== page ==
“Blink,” by New Yorker writer and celebrity author Malcolm Gladwell (Little, Brown & Co, 2005), is a book about first impressions, the first few seconds during which we appraise information and make instant judgments. Gladwell says these conclusions oftentimes produce better, more accurate, conclusions than those made by way of exhaustive analysis. One example he gives is of an art dealer who looked at an antique sculpture and just “knew” it was a forgery–and was right–well ahead of the subsequent analysis to prove this, which would take months or years. When people talk about “love at first sight” or “you never get a second chance to make a first impression,” they are talking about the Blink factor.
Michael LeGault came out with a rebuttal – “Think!: Why Crucial Decisions Can’t Be Made in the Blink of an Eye,” and the jury is certainly still out on whether “Blinking” provides a better basis for decision-making than formal analysis. But the point is it certainly provides, in every situation, an ever-present alternative basis for decision-making (whether the decision-maker is aware of it or not).
The implication for MBA admissions is that, while b-school Adcoms everywhere would assert that they rigorously analyze the strengths and weaknesses of each candidate–and they certainly do–there is also considerable “Blink” involved in how they choose one over the other. Note that Adcom essay readers and committee members are not seeking to make an impressionistic judgment. In fact the opposite is true. But they will be picking up impressions at every turn. After all, they have to make a big decision, fairly quickly, about a complex situation (you and your future prospects) and they don’t actually have that much formal stuff to go on.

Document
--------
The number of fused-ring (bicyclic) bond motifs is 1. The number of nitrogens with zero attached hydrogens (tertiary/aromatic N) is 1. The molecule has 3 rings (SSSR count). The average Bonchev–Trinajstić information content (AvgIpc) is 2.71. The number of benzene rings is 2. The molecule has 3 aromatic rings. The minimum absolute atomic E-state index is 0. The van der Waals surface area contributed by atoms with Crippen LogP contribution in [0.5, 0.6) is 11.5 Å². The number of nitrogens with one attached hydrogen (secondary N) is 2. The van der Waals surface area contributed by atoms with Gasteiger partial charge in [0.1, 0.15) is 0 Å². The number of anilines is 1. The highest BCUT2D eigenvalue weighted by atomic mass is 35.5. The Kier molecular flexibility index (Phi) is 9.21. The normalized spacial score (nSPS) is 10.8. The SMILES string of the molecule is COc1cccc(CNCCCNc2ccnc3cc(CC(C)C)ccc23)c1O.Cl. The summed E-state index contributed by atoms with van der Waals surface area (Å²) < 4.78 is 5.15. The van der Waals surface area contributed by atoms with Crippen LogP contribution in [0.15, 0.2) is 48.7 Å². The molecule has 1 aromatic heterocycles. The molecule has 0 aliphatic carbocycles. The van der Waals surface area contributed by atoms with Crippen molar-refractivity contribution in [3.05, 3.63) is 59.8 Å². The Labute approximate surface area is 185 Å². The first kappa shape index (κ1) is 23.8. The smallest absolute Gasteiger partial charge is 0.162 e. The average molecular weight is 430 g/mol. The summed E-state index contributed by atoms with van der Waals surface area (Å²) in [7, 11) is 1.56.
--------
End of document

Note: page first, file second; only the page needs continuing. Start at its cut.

So, the Blink factor counts for a lot in MBA admissions, and before Adcom even gets to fully considering an applicant’s grades and scores, performance metrics, and work history, they will have formed an impression from the first things they see. It’s hard to know what they will see first of course, but very often it will be the file data and/or resume. An impression or “instinct” will form almost immediately and build through the course of considering your application, as they continue to absorb first impressions about each part of it–the essays, particularly their erudition and tone; the tone and warmth of recommendations and interview report, and so on. (The interview itself is of course another “Blink” decision situation.)
Note that this is all the fuzzy stuff of “tone” and “impression” that often cannot exactly be backed up with data. But it is crucial, and this is the way the admissions committee will get its working impression of your personality, motivation, determination, charisma, team orientation, and overall prospects, all of which will precede and then run in parallel with their more formal analysis.
Managing the Blink:
The best way to deal with Blink is to realize it is there, and always will be, and provide ways for admissions officers to use this mode in judging you. Expecting snap judgments about your motivation, take care that everything you submit is carefully checked and complete. Expecting snap judgments about your pre-MBA work experience, take care to get the highlights high up in the essay. Expecting snap judgments about your professionalism, take care that any correspondence you enter into (by phone or email) is scrupulously professional, and so on. In general you should play to the impression mode first, and follow this with data and detail that corroborates the impression.
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